npj Science of Learning Community: Digest #17

Image by Cdd20 on pixabay
Image by Cdd20 on pixabay

In March, npj Science of Learning Community authors announced a new technology that may suppress a student’s motivation to cheat online, presented a study that will identify gaps in our knowledge of education, and explored how the narratives teenagers construct about the world are related to neural connectivity and learning.

Teenagers construct daily narratives about their experiences in the world. These meaning-making narratives are related to the activity and changing connectivity of the networks in the brain, especially the networks that predict long-term outcomes. If teachers are familiar with these dispositions of the mind, they can support their development in the classroom. Mary Helen Immordino-Yang and Douglas Knecht described how their fascinating research is bridging gaps in understanding what happens inside the brain of a teenager while they explore and learn about the world in Building Meaning Builds Teens’ Brains

The pandemic has changed the way schools and universities approach education, with a rise in online learning courses in response to long term lockdowns. Not surprisingly, an increase in cheating behaviours by students has accompanied this new phase in education, especially online collusion. In a bid to eliminate the chance for collusion during distance online testing, a research lab developed a new technology that may motivate students to study instead of cheat. Ge Wang explains further the effectiveness of this remarkable new technology in Suppressing the Chance to Cheat in Online Exams.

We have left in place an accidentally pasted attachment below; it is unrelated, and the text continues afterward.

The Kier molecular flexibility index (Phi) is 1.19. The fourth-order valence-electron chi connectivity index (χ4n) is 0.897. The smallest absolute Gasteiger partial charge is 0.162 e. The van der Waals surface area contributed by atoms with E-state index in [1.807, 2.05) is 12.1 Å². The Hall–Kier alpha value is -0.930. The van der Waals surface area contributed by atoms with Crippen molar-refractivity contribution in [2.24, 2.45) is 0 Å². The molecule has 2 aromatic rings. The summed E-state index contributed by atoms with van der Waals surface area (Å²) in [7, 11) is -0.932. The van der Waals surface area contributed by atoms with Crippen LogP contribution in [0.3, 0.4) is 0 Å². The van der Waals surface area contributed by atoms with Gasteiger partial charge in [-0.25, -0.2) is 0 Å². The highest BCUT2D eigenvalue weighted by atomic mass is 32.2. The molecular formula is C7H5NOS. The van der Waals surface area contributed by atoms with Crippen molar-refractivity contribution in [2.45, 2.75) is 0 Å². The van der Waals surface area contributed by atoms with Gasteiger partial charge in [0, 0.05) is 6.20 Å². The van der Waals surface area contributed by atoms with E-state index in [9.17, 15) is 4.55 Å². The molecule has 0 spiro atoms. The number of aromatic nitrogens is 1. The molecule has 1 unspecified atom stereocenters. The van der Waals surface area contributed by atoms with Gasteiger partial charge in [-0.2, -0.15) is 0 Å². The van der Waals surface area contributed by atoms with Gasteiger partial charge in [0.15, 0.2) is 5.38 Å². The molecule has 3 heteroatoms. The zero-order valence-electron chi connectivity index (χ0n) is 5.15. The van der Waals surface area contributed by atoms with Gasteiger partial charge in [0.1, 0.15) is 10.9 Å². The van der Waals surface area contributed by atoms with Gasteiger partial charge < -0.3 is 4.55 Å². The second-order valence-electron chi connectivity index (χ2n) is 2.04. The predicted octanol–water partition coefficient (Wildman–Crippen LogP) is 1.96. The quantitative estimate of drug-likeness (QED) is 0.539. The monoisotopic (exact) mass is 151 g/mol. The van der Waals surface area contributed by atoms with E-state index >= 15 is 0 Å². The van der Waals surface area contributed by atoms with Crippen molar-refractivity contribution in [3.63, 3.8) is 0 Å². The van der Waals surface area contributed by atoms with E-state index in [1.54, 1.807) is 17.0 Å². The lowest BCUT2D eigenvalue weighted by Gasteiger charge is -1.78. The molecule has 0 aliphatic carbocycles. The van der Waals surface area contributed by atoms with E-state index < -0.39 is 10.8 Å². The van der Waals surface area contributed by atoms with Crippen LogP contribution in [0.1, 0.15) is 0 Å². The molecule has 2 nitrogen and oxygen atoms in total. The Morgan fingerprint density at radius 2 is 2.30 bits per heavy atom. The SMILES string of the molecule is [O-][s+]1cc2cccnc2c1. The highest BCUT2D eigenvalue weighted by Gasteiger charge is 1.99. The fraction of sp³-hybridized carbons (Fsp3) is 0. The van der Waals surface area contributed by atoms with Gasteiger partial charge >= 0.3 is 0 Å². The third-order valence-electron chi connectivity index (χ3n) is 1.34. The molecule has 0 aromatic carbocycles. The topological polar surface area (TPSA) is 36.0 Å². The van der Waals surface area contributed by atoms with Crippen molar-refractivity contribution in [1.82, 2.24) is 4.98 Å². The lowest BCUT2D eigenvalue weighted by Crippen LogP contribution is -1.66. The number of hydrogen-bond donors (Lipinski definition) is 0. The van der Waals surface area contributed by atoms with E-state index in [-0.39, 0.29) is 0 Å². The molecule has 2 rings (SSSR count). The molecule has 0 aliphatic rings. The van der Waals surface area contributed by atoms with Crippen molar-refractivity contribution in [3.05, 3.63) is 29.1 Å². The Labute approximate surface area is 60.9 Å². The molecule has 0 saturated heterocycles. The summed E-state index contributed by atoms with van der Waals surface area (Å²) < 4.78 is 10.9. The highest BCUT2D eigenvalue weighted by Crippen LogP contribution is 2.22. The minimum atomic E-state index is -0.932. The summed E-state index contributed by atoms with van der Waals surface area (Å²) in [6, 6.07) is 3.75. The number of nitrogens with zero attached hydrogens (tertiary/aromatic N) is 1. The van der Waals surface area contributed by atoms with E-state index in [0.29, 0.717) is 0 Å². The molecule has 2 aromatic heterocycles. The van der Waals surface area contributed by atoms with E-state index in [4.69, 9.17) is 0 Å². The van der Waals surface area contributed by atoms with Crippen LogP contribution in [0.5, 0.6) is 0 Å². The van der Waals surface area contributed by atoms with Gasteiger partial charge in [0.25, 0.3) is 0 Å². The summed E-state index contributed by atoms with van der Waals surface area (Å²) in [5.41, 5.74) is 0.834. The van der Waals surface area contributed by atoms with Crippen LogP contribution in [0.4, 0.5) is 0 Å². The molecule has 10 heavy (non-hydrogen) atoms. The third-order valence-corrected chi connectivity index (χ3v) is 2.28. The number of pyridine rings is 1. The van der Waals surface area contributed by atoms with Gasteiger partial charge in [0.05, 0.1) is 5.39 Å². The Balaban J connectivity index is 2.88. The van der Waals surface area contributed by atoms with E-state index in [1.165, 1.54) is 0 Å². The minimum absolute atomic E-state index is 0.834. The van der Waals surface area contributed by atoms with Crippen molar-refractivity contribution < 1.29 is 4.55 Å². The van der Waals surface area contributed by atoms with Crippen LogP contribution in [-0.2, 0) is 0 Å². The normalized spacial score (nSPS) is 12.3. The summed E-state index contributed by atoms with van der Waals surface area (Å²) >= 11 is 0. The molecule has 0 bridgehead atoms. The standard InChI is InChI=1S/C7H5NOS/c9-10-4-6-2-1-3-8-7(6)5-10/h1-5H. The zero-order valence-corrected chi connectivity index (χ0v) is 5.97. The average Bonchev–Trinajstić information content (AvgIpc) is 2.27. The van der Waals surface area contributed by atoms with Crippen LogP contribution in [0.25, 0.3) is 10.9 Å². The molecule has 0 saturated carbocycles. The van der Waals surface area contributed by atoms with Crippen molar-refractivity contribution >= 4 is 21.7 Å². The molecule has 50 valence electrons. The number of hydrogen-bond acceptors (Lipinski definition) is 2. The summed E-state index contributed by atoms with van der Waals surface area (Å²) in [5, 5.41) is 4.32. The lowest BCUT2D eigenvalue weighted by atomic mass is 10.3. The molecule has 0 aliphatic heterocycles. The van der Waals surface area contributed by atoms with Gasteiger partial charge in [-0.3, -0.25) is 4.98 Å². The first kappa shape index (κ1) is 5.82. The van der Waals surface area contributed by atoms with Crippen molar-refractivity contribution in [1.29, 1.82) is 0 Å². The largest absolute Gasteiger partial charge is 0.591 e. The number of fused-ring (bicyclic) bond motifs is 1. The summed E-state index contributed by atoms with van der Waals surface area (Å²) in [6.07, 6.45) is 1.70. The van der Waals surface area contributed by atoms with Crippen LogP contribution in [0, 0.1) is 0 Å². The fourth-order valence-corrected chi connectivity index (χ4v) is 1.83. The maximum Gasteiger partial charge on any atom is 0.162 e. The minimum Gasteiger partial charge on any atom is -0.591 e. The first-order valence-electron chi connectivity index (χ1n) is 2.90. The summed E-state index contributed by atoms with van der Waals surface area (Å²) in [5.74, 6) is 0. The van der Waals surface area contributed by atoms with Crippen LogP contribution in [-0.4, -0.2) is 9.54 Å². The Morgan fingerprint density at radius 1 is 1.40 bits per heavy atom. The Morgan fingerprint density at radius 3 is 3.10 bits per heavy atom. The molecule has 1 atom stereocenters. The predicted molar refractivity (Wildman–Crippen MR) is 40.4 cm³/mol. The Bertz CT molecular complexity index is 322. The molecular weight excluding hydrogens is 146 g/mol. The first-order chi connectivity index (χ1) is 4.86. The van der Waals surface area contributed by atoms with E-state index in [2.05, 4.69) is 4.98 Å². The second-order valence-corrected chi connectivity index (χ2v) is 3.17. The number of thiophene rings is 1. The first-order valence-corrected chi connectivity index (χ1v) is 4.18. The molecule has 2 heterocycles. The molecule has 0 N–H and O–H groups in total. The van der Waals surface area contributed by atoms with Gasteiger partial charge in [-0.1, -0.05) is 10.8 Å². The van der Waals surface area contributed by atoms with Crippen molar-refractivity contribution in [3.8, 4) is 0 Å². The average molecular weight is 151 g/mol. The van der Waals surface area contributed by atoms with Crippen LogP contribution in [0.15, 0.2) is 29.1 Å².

The future of education is an important concern for educators, especially the question of how to equip students with the skills to cope with the challenges the world has to offer. An international research team is conducting an international, scientific and evidence-based assessment about the current state of knowledge about learning and education. The study will draw together insights into students’ learning experiences from the mind, brain and education fields. Nienke van Atteveldt and Anantha Duraiappah discussed how the research outcomes will redefine the learning experience of children worldwide and allow them to flourish in Education for a better future.

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